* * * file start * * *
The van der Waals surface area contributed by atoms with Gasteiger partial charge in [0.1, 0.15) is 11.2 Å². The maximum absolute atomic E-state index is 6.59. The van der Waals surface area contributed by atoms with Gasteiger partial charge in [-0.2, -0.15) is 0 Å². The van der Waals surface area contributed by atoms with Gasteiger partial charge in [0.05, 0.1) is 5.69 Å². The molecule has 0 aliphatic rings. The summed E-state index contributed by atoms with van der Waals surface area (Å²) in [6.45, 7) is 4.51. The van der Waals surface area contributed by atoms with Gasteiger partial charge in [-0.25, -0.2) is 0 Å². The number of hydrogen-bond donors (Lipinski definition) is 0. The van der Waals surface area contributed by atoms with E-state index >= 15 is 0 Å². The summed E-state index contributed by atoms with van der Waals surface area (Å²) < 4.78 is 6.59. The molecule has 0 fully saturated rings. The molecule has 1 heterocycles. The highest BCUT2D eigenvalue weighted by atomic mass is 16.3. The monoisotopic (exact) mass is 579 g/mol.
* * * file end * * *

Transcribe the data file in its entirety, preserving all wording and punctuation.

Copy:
The van der Waals surface area contributed by atoms with Gasteiger partial charge in [0.1, 0.15) is 11.2 Å². The maximum absolute atomic E-state index is 6.59. The van der Waals surface area contributed by atoms with Gasteiger partial charge in [-0.2, -0.15) is 0 Å². The van der Waals surface area contributed by atoms with Gasteiger partial charge in [0.05, 0.1) is 5.69 Å². The molecule has 0 aliphatic rings. The summed E-state index contributed by atoms with van der Waals surface area (Å²) in [6.45, 7) is 4.51. The van der Waals surface area contributed by atoms with Gasteiger partial charge in [-0.25, -0.2) is 0 Å². The number of hydrogen-bond donors (Lipinski definition) is 0. The van der Waals surface area contributed by atoms with E-state index >= 15 is 0 Å². The summed E-state index contributed by atoms with van der Waals surface area (Å²) < 4.78 is 6.59. The molecule has 0 fully saturated rings. The molecule has 1 heterocycles. The highest BCUT2D eigenvalue weighted by atomic mass is 16.3. The monoisotopic (exact) mass is 579 g/mol.